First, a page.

bureaucracybusters

SUICIDE BY COP: PART ONE (OF FOUR)

In Bureaucracy, History, Law Enforcement, Social commentary, Uncategorized on July 28, 2015 at 12:51 am

Niccolo Machiavelli offered some advice that might have saved the life of Sandra Bland.

In 1513, Niccolo Machiavelli, the Florentine statesman who has been called the father of modern political science, published his best-known work: The Prince.

Related image

Niccolo Machiavelli

Among the lessons he offered to those seeking to gain power was this:

A prince…must imitate the fox and the lion, for the lion cannot protect himself from traps, and the fox cannot defend himself from wolves.

One must therefore be a fox to avoid traps, and a lion to frighten wolves. Those who wish to be only lions do not realize this. 

When confronted by an armed and–in this case, egocentric–law enforcement officer, it’s always best to imitate the fox.

Black motorist Sandra Bland didn’t understand this truth.  Or, if she did, she flagrantly ignored it–to her own destruction.

Sandra Bland

Sandra Bland

Bland, born in the Chicago suburb of Naperville, Illinois, had just arrived in Texas to take a job at Prairie View A&M University, outside Hempstead, Waller County.

In January, 2015, she began posting videos on Facebook, denouncing racism and police brutality.  In one she wrote: “In the news that we’ve seen as of late, you could stand there, surrender to the cops, and still be killed.”

On July 10, Bland was pulled over for a minor traffic violation by Texas State Trooper Brian Encinia.

FULL VIDEO OF SANDRA BLAND TRAFFIC STOP – YouTube

Their exchange was recorded on the dashcam video of Encinia’s police car, and has been transcribed by the Huffington Post’s Matt Ramos and Dhyana Taylor.

My own commentary on what happened is given in blue italics.

Brian Encinia: Hello ma’am. We’re the Texas Highway Patrol and the reason for your stop is because you failed to signal the lane change. Do you have your driver’s license and registration with you? What’s wrong? How long have you been in Texas?

Sandra Bland: Got here just today.

Encinia: OK. Do you have a driver’s license? (Pause) OK, where you headed to now? Give me a few minutes.

(Bland inaudible)

(Encinia returns to his car for several minutes, then approaches Bland again.)

Encinia: OK, ma’am.  You OK?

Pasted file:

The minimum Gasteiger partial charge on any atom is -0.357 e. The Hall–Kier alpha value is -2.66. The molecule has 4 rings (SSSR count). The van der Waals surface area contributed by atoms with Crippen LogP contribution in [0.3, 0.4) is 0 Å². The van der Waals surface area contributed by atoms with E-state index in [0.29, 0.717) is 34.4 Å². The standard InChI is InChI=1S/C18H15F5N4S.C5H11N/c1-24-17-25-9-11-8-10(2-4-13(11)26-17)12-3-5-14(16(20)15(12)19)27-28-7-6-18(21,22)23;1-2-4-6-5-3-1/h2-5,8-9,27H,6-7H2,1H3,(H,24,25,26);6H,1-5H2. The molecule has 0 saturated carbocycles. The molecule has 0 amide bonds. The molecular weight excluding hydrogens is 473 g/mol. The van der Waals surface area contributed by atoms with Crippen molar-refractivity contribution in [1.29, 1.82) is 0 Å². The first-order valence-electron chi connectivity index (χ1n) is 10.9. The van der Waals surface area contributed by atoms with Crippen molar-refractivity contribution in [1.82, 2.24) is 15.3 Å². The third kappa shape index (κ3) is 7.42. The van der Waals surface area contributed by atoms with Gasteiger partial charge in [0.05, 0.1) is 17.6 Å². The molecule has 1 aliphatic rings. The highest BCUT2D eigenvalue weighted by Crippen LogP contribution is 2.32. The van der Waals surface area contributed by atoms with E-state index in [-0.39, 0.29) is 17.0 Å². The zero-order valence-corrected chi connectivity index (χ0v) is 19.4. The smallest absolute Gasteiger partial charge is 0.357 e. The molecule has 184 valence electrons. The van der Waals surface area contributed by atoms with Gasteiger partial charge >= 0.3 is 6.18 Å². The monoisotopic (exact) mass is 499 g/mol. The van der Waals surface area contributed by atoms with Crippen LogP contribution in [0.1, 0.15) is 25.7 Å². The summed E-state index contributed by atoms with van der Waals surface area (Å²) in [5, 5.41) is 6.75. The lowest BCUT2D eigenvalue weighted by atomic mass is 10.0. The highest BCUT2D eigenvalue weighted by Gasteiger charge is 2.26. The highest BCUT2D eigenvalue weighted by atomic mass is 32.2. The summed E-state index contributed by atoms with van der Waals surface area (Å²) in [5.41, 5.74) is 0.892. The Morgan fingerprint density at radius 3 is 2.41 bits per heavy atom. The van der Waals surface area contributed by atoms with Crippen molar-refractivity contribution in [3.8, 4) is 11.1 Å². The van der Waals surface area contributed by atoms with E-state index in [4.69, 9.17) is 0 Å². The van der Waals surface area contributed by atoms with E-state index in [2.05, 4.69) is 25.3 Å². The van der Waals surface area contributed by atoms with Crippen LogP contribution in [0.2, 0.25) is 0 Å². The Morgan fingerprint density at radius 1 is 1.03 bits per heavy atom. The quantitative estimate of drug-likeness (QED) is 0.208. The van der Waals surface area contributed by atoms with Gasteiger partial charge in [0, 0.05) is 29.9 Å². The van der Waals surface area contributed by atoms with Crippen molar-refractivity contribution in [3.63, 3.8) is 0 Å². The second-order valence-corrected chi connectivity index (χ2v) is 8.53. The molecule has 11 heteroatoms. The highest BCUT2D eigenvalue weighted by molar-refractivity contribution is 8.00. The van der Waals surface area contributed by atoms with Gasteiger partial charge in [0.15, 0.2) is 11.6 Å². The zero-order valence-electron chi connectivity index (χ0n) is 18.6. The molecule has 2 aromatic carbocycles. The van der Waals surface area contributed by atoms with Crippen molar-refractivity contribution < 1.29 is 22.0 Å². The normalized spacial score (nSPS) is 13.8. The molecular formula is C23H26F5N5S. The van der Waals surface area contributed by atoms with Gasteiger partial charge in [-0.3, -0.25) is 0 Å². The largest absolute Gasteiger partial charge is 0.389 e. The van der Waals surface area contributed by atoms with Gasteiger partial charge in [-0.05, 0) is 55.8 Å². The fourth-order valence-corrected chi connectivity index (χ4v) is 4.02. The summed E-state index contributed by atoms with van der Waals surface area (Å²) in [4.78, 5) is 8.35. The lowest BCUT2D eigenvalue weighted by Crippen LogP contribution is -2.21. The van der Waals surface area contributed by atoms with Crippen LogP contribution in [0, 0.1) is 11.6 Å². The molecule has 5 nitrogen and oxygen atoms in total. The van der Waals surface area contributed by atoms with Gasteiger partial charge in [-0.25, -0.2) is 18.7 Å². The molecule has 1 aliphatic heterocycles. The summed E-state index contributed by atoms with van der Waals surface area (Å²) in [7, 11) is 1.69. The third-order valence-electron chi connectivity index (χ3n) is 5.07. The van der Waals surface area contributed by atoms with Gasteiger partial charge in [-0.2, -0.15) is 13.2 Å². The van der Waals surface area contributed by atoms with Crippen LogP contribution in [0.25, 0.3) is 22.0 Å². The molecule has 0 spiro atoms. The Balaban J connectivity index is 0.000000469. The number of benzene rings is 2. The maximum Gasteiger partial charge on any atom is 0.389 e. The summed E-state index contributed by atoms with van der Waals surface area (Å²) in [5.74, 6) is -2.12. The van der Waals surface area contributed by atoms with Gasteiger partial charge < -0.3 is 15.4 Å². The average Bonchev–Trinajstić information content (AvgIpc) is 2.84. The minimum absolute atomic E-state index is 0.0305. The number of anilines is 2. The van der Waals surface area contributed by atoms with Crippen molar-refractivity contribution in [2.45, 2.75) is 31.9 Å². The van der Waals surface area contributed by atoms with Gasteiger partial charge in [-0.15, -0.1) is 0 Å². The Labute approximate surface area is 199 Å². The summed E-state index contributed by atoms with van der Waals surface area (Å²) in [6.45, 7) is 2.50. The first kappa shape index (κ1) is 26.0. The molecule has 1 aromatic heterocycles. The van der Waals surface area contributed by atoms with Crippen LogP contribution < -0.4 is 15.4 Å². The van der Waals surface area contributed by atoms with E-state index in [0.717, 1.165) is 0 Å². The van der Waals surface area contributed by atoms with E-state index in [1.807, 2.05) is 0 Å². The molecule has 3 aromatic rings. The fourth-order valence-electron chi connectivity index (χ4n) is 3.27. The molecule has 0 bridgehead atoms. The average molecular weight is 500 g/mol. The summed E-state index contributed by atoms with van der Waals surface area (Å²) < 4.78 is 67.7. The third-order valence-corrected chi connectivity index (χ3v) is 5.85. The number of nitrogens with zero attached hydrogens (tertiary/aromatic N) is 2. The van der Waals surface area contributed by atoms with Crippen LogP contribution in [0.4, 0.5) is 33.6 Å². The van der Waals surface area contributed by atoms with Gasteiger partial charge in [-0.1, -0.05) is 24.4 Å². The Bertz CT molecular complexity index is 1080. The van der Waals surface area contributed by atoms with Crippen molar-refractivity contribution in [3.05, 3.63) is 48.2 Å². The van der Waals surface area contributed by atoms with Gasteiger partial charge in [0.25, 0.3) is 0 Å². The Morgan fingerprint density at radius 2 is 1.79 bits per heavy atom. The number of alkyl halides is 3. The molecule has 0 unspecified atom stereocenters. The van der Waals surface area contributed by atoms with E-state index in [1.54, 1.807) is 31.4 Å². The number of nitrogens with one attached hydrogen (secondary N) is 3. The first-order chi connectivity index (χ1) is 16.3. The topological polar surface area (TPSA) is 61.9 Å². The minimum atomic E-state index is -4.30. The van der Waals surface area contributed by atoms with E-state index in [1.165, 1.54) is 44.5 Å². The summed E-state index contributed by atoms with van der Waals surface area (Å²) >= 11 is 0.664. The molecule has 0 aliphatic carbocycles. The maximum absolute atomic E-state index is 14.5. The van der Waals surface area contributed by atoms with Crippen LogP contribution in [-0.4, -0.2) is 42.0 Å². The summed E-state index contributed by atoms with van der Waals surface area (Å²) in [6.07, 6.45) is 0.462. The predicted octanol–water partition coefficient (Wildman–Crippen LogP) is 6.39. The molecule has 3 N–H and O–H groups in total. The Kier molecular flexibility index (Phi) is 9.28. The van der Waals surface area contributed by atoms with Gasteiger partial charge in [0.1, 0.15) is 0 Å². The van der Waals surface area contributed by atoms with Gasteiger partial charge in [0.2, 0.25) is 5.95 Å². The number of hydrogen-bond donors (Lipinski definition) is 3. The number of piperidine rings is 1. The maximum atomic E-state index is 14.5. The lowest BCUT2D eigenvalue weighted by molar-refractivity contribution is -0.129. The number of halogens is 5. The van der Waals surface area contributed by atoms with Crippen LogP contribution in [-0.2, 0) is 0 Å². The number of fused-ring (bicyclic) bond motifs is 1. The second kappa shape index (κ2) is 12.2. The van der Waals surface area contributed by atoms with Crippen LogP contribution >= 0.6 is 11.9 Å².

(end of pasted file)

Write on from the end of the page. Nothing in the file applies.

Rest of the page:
Bland: I’m waiting on you. This is your job. I’m waiting on you. When’re you going to let me go?

[A better–that is, safer–answer would have been: “I’m fine.”  And then to say nothing until the officer responds.]

Encinia: I don’t know, you seem very really irritated.

Bland: I am. I really am. I feel like it’s crap what I’m getting a ticket for. I was getting out of your way. You were speeding up, tailing me, so I move over and you stop me. So yeah, I am a little irritated, but that doesn’t stop you from giving me a ticket, so [inaudible] ticket.

[Bland may have been correct.  But accusing the officer of improperly stopping her was a mistake from the get-go. No cop is going to admit he made a mistake in stopping someone–especially a cop as clearly aggressive as Encinia quickly proved to be.]

Encinia: Are you done?

Bland: You asked me what was wrong, now I told you.

Encinia: OK.

Bland: So now I’m done, yeah.

Encinia: You mind putting out your cigarette, please? If you don’t mind?

Bland: I’m in my car, why do I have to put out my cigarette?

[The smart thing would have been to put out the cigarette. Even though the trooper said “please,” this was clearly an order.]

Encinia: Well you can step on out now.

[This was clearly the point where Encinia decided to take action–to give her a warning, a ticket, or make an arrest  For most of the encounter, he doesn’t say which.]

Bland: I don’t have to step out of my car.

Encinia: Step out of the car.

Bland: Why am I–?

Encinia: Step out of the car!

[It’s standard procedure for officers to order drivers to exit their cars before they write tickets or citations. The reason: The danger that the motorist might drive off–or even use the car as a weapon.]

Bland: No, you don’t have the right. No, you don’t have the right.

[Telling a policeman he doesn’t have the right to make an arrest is like telling a judge he doesn’t have the right to make a ruling.  Both are certain to land you in trouble.]

Encinia: Step out of the car.

Bland: You do not have the right. You do not have the right to do this.

Encinia: I do have the right, now step out or I will remove you.

[Even if the officer’s forthcoming actions are later ruled improper by a judge, he has the legal right at that time to enforce compliance with his orders.]

Bland: I refuse to talk to you other than to identify myself. [crosstalk] I am getting removed for a failure to signal?

Encinia: Step out or I will remove you. I’m giving you a lawful order.  Get out of the car now or I’m going to remove you.

Bland: And I’m calling my lawyer.

[Bland would have done better to simply get out of the car, submit to arrest, and then call her lawyer when she reached the police station.]

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